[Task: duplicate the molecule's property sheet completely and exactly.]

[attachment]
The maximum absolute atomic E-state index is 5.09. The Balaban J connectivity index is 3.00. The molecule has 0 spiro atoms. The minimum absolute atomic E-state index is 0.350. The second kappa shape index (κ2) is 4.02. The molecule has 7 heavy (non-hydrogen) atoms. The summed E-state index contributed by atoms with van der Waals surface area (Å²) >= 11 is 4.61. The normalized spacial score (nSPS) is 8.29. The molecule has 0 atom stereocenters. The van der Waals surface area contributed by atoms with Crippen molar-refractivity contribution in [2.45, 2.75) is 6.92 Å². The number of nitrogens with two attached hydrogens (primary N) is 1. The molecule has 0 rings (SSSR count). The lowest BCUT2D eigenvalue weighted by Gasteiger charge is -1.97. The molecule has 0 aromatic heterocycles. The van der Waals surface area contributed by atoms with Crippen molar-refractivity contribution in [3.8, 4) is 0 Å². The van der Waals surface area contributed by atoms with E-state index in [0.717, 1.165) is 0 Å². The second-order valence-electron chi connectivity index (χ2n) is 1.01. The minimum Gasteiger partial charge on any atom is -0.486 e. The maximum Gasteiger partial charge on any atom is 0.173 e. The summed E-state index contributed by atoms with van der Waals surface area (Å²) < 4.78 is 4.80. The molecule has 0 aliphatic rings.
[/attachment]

The maximum absolute atomic E-state index is 5.09. The Balaban J connectivity index is 3.00. The molecule has 0 spiro atoms. The minimum absolute atomic E-state index is 0.350. The second kappa shape index (κ2) is 4.02. The molecule has 7 heavy (non-hydrogen) atoms. The summed E-state index contributed by atoms with van der Waals surface area (Å²) >= 11 is 4.61. The normalized spacial score (nSPS) is 8.29. The molecule has 0 atom stereocenters. The van der Waals surface area contributed by atoms with Crippen molar-refractivity contribution in [2.45, 2.75) is 6.92 Å². The number of nitrogens with two attached hydrogens (primary N) is 1. The molecule has 0 rings (SSSR count). The lowest BCUT2D eigenvalue weighted by Gasteiger charge is -1.97. The molecule has 0 aromatic heterocycles. The van der Waals surface area contributed by atoms with Crippen molar-refractivity contribution in [3.8, 4) is 0 Å². The van der Waals surface area contributed by atoms with E-state index in [0.717, 1.165) is 0 Å². The second-order valence-electron chi connectivity index (χ2n) is 1.01. The minimum Gasteiger partial charge on any atom is -0.486 e. The maximum Gasteiger partial charge on any atom is 0.173 e. The summed E-state index contributed by atoms with van der Waals surface area (Å²) < 4.78 is 4.80. The molecule has 0 aliphatic rings.